Now Take Them Out, Devils: Simon Lazarus Vasta’s Getting-To-Know-You Playlist

Written by NY Press on . Posted in NY Press Exclusive.


By Simon Lazarus Vasta

 

Hello, And welcome to Now Take Them Out, Devils. Every Wednesday, I’ll be providing music coverage in the form of reviews, playlists, interviews, and concert reviews, and I thought it would be neat to kick things off with a kind of getting-to-know-you mix. It isn’t representative of everything I dig, but it should give you a rough idea. Enjoy!

 

Listen here, or use the widget-thingy at the bottom of the page.

 

1. Come On Petunia – The Blow

Poor Aim: Love Songs (States Rights Records/Slender Means; 2004)

A bright slice of summertime pop about the blurry area between teenage love and lust. Also: re-appropriates Sting lyrics for the greater good.

 

2. I Can’t Get No Satisfaction (Thank God) – Talulah Gosh

Backwash (K Records; 1996)

For a song about how hard it is to get out of bed, Amelia Fletcher’s apathetic take on the Rock’n’Roll motto is surprisingly fun to dance to.

 

3. Lazarus – David Byrne & St. Vincent

Love This Giant (4AD; 2012)

The perfect marriage of two distinct (and distinctly New York) musical voices. And hey, there’s my name!

 

4. Pull the House Down – Stricken City

Songs About People I Know (Kora; 2009)

Kidulthood, in song form. Unfortunately, singer Rebekah Raa grew up, and the band split in 2011.

 

5. We Are Beautiful, We Are Doomed – Los Campesinos!

We Are Beautiful, We Are Doomed (Wichita; 2008)

One of the best examples of Los Camps! noisy, syllable-stuffed odes to angst and romance. Twee brought to its logical conclusion.

 

6. Rose & Licorice – Liars

Atheists, Reconsider EP (Arena Rock; 2002)

One of those rare covers that makes the original redundant. Early evidence of the band Liars would later become.

 

7. I Can’t Stop Thinking About It – The Dirtbombs

Horndog Fest (In the Red; 1998)

Pure Detroit garage. Sludgy guitars, howling vocals and sexual menace all over the place? Yes please!

 

8. Another Girl, Another Planet – The Only Ones

S/T (Columbia; 1978)

“Teenage Kicks’” underappreciated twin brother. Allmusic calls it “The greatest rock single ever recorded,” and who can blame ‘em?

 

9. Doused – DIIV

Oshin (Captured Tracks; 2012)

Shoegaze puts on its dancing shoes. Imagine Slowdive, but with a Postpunk groove.

 

10. Higher Than the Sun – Primal Scream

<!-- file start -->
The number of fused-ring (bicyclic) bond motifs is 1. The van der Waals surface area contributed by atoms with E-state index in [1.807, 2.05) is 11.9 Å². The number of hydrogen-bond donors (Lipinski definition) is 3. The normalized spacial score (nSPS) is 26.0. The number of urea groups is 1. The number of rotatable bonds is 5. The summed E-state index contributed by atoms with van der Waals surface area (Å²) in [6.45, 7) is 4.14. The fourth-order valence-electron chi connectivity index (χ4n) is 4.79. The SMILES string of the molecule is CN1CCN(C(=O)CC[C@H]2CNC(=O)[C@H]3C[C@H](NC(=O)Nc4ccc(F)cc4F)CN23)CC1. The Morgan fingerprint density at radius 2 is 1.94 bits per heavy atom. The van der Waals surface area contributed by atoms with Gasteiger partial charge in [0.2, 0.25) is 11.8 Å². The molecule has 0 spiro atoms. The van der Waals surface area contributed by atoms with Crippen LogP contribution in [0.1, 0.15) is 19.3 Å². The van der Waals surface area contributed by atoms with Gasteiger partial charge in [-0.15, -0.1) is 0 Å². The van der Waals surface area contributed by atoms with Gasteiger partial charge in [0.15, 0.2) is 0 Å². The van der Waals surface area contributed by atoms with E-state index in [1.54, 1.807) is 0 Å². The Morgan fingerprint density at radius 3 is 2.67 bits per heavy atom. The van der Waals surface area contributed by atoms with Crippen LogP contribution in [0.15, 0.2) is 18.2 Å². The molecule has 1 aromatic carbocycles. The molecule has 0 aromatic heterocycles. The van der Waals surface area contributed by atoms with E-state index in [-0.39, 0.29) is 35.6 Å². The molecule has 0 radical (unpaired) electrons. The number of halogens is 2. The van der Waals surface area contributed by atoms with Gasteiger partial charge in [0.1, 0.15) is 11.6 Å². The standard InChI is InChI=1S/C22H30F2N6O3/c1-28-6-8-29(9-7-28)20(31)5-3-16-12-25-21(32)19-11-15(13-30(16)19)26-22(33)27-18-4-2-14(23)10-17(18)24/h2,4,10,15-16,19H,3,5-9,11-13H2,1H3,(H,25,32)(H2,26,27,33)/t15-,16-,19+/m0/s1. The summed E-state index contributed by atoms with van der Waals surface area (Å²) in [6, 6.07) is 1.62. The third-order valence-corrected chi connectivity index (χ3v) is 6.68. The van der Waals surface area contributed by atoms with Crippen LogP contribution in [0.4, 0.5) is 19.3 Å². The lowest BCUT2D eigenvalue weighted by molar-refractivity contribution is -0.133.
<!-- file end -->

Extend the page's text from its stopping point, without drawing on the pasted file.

Screamadelica (Creation; 1991)

Bobby Gillespie spent the ‘80s trying to recreate ‘60s Psychedelia, but he wasn’t successful until he ditched retropastiche and started playing with House and Dub.

 

11. Take Ecstasy with Me – !!!

Take Ecstasy with Me/Get Up EP (Touch and Go; 2005)

While the Magnetic Fields’ original was certainly danceable, !!! turn it into the floor-filler it always wanted to be

 

12. Wurlitzer Jukebox – Young Marble Giants

Colossal Youth (Rough Trade; 1980)

It’s just thirty-four words over some sparse instrumentation, and yet it’s one of the most emotionally potent songs I’ve ever heard.

 

13. Super Rich Kids [Feat. Earl Sweatshirt] – Frank Ocean

channel ORANGE (Def Jam; 2012)

Frank comes on like a Bizarroworld Stevie Wonder, ironically-but-not lamenting living for the suburbs.

 

14. You’re No Good – ESG

A South Bronx Story (Universal Sound; 2000)

Three teenage girls from the Bronx making mutant Funk-Punk. One of the (if not THE) most sampled acts in music. The New Yorkest band ever?

 

15. Anything We Want – Fiona Apple

The Idler Wheel… (Epic; 2012)

2012 will most likely be remembered as the year we all learned to stop worrying and love Fiona. A beautiful track about giving futility the finger.

 

16. The Opera House – The Olivia Tremor Control

Music From The Unrealized Film Script: Dusk at Cubist Castle (Elephant 6; 1996)

The Olivia Tremor Control in miniature: noisy, quirky, catchy Southern Indie-Psych. RIP Bill Doss.

 

17. Motion Pictures – Neil Young

On the Beach (Reprise; 1974)

Young’s heart-wrenching elegy for his relationship with actress Carrie Snodgress. It’s a song about learning to live with sadness, rather than wallowing in it.

 

18. Leaving It Up to You – John Cale

Helen of Troy (Island; 1975)

“We could all feel safe/like Sharon Tate.” Ex-Velvet Underground member John Cale at his best and most demonic.

 

19. Coming Down – Dum Dum Girls

Only in Dreams (Sub Pop; 2011)

I wanted to put a track from the Dum Dum’s new EP, End of Daze, on this playlist, but none of them pack the punch of this classic from last year. Breaking up as sobering up; simple, but perfect.

 

20. Under the Westway – Blur

Single (Parlophone, 2012)

Damon Albarn took a break from writing songs about London after 2006’s The Good, the Bad & the Queen, but he returned to his favorite subject (and his old band) with this single, just in time for the 2012 Olympics.

Simon Lazarus Vasta listens to way too much pop music and it is warping his little mind. Follow him on Twitter @Hunter_S_Narc

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